I’m tremendously thankful to all the librarians who created the resources already out there that I was able to draw upon in creating this guide. As part of the learning process, I would encourage other newer FCIL librarians to similarly spend time with established resources and then use what they learn to create their own guides. Creating a guide from scratch forced me to consider how to convey foreign law research topics in a manner that makes sense to me and I hope will make sense to UCI Law students. This pushed me to understand the topic in a deeper way than I believe would have been possible without having to put my understanding of the topic onto virtual paper.

ASIL 2018 Recap: New Technologies in International Criminal and Human Rights Investigations and Fact-Finding

By Susan Gualtier

On Thursday, April 5th, I attended a panel entitled “New Technologies in International Criminal and Human Rights Investigations and Fact-Finding.”  The panel explored the increasing use of new technologies, such as social media, satellite data, mobile phone apps, and drone technology, in human rights fact-finding, particularly where sites are inaccessible or pose an especially high risk to human rights investigators.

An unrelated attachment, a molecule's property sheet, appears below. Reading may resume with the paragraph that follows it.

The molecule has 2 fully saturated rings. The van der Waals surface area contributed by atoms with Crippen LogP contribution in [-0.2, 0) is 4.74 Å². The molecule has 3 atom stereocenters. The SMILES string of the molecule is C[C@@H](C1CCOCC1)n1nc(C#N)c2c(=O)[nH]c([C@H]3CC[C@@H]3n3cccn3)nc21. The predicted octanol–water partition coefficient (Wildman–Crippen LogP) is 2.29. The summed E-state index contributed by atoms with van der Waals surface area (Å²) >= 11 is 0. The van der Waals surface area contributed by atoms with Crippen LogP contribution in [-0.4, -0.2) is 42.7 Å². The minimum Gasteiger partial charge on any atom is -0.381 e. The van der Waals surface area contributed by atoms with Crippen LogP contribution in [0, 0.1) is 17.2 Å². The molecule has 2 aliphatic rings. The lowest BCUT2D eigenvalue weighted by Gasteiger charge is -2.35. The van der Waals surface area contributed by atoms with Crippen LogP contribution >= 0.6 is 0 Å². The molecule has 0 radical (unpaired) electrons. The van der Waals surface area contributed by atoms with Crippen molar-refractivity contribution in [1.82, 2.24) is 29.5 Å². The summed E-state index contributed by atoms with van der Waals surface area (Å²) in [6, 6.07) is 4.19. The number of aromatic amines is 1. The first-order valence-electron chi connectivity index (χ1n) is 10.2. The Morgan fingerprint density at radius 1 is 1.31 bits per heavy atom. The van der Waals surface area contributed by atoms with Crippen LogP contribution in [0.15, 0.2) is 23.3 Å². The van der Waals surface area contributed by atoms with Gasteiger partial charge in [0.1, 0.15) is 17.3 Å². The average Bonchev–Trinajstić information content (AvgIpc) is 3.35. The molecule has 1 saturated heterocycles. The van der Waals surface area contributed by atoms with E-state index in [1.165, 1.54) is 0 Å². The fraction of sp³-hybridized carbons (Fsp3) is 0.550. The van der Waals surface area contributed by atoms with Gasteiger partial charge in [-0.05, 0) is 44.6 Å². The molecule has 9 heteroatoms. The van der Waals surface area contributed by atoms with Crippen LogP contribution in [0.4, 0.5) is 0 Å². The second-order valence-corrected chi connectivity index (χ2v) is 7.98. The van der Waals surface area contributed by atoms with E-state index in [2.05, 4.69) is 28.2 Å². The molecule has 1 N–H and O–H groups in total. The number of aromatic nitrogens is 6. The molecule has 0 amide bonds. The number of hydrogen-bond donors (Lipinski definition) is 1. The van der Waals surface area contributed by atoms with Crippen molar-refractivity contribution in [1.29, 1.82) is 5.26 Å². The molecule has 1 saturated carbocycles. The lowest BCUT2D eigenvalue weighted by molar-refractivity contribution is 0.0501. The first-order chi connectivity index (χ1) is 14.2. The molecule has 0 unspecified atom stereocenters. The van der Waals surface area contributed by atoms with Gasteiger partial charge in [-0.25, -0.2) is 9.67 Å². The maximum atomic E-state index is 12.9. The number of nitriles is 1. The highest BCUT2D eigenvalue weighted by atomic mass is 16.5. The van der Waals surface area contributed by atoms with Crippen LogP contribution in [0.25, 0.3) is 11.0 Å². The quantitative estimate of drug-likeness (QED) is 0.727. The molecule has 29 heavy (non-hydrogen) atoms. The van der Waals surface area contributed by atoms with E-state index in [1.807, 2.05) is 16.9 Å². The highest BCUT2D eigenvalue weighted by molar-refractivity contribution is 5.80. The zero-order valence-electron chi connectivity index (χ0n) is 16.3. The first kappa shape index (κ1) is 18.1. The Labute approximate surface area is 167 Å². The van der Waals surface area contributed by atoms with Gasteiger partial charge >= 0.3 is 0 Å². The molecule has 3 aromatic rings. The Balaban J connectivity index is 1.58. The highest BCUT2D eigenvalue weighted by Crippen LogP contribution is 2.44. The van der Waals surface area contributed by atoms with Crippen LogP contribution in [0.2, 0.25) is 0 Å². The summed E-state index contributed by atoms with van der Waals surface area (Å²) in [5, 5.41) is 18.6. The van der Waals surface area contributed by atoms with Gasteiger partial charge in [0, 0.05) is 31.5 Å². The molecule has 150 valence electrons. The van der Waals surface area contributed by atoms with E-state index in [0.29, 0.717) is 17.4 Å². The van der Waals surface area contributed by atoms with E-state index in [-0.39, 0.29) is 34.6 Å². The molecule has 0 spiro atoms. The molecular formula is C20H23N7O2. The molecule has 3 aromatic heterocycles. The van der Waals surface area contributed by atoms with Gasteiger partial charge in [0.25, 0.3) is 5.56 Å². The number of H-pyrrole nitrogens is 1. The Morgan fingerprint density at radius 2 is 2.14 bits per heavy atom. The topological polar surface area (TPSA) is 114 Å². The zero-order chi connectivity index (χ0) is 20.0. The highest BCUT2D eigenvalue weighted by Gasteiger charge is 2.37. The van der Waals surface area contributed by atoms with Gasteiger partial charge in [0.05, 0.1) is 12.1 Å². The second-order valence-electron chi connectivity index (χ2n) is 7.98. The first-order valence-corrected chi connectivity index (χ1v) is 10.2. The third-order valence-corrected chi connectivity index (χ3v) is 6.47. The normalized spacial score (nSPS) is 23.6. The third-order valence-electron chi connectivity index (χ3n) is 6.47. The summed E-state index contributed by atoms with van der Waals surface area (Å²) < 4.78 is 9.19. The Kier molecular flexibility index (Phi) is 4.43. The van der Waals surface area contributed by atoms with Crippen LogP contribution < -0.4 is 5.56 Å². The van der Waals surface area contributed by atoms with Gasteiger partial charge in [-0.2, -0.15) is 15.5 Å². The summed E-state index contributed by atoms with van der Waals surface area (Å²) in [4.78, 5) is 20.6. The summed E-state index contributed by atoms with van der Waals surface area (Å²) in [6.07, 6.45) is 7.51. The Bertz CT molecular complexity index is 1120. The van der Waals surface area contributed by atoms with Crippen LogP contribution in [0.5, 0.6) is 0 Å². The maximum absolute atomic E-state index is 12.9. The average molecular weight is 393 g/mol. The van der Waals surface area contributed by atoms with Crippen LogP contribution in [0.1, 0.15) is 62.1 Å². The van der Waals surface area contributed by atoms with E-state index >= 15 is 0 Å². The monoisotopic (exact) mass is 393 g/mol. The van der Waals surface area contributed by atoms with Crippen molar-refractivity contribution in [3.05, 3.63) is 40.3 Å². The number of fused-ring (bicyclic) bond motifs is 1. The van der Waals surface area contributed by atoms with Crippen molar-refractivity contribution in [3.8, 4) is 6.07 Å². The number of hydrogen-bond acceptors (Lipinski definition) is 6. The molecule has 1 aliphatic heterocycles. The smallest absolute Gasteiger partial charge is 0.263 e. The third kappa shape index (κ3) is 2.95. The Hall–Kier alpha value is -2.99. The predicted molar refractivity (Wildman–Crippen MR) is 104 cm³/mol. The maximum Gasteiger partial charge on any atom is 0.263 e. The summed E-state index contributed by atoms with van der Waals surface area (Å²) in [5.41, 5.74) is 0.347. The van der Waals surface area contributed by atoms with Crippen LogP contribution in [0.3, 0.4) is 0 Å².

The panelists first discussed their work with various technologies.  For example, Brad Samuels, of SITU Research, works with visual, panoramic, and geospatial representations that must be optimized for use in court. As Mr. Samuels explained, there might be many videos that capture the same moment in time, but from different viewpoints.  Part of his job is to use these videos to create an event reconstruction.  Jonathan Drake, from the American Association for the Advancement of Science, explained that part of the AAAS’s mission is to engage scientists in human rights and to further the use of science in advancing human rights.  The AAAS has performed grave site analysis and environmental analysis, using images to uncover lies by foreign governments.  They are currently considering how to integrate drones into human rights fact-finding and advancement.